Interestingly, a daughter of the family was named Viola Gertrude Helbling (1913-1971). I wonder if my grandmother was partial to violas, the flowers? They have always been a favorite of mine, and my mother loved them too.

Somehow, KFC gravy in a styrofoam cup with plastic lid seems even more unappetizing after thinking about this lovely heirloom gravy boat.

Notes and References:

1) Family oral tradition.

2) Noritake Nippon mark: http://www.noritakecollectorsguild.info/researchers/lisalondon/fakenipponguide.pdf

3) Noritake history: http://www.antique-marks.com/noritake-china.html

4) Similar: http://www.rubylane.com/item/274555-20-229/Vintage-Early-1900-Noritake-Gold

 

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Copyright 2013 by Heritage Ramblings Blog and pmm.

Welcome to “Heritage Ramblings: Musings on Family History”!

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Edward A. McMurray, Jr., with his grandfather George A. Roberts, about 1926.
Edward A. McMurray, Jr., with his grandfather George A. Roberts, about 1926.

 What does one write in a first blog post? Seems like it should be epic and scintillating, entertaining and stimulating, enticing and tempting, and make a reader yearn for more from this blog. Don’t know if we can do all that in this post, but we are going to try to do at least some of that on a regular basis with our family stories we so want to share.

“We” are two married-ins to a wonderful family and have become the unofficial family historians and genealogists and are, of course, totally addicted researchers. We both have been researching our own family lines for a very long time as well, so we DO have a lot of names on the list to blog about- hence the “Ramblings” portion of the blog title. We hope this blog is a good way to share our family stories with those far and near, and a way to get all the generations knowing and understanding their rich heritage. It is really through the stories that we connect to our ancestors.

Of course, we also hope this blog will be “cousin bait”! If you are related to any of these families, we would really love to hear from you and share even more information than possible to include on the blog. Just click on “Contact Us” to send us an email.

Please click on “Follow Our Ramblings” to stay updated on the latest posts. We don’t know how frequently we will be posting, as each time one starts to write a story, it seems there is more research required to fill in newly found holes. Hopefully, though, we can stop researching and tell the stories on a regular basis!

For both of us, family heritage has been a part of our lives for most of our years. We both grew up with grandparents and great-grandparents telling the stories of our families. My grandmother would always tell us, especially when it seemed like we were “in a pickle” in our lives,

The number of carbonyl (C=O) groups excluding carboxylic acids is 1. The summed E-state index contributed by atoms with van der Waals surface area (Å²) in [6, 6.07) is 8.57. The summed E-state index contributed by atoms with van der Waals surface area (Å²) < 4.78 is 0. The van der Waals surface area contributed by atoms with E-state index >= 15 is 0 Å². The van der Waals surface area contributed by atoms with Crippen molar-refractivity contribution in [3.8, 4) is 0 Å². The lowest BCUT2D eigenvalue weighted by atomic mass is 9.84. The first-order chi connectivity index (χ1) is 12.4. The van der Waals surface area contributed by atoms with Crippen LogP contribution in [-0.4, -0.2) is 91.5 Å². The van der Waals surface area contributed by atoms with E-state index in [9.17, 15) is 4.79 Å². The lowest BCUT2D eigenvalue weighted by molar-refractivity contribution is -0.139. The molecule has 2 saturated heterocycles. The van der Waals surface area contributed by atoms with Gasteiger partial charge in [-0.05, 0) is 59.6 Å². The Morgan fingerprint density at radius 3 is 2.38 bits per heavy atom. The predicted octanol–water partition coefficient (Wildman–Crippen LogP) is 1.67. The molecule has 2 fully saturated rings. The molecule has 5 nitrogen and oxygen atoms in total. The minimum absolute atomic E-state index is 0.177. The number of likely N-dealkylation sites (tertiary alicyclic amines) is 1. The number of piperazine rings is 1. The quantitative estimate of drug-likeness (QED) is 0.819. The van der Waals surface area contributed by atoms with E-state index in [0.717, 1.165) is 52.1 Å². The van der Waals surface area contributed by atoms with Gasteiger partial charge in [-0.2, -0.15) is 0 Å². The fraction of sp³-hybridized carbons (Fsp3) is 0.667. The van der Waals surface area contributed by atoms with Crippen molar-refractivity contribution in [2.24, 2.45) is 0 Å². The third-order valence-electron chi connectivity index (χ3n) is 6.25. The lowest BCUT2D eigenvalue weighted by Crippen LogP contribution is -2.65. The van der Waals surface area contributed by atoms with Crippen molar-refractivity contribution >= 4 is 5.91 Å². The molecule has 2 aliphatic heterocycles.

“You come from strong pioneer stock. You can do anything you set your mind to.”

This knowledge that was instilled from a young age has helped me conquer many a challenge throughout my lifetime, and I have tried to pass that heritage wisdom on to newer generations.

Grandma even wrote about a dozen stories of growing up on a farm, and gave details about the personalities of each of her beloved family members. These stories are priceless- I feel as if I almost know her parents and other family members, and can feel the drive to make life better, even if it meant moving the family across the Midwest in a covered wagon to new fertile lands. THIS is what family history research is really about- not just dates and places as in a traditional genealogy, but learning the stories and context, and then using that knowledge and connection to enrich our own lives. It is one of the best legacies we receive, and one of the best we can leave behind.

So with this blog we also hope to inspire you to search your own piles of papers and pictures; look for forgotten albums and boxes in the back corners of a closet; talk with family members still around who lived the stories and have the answers to our questions; and make connections with other family members (like us!) who may know a part of the puzzle that you did not. Our family research and our lives have been so enriched by the wonderful cousins we have met along our ramblings, and have helped us embrace the rich heritage that has helped to make us who we are today. We hope that we can do the same for you!

 

Notes and references:
1) George A. Roberts Family Homestead and Farm, Jasper County, Iowa, c1900.

2) Family oral history.

 

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Copyright 2013 by Heritage Ramblings Blog and pmm.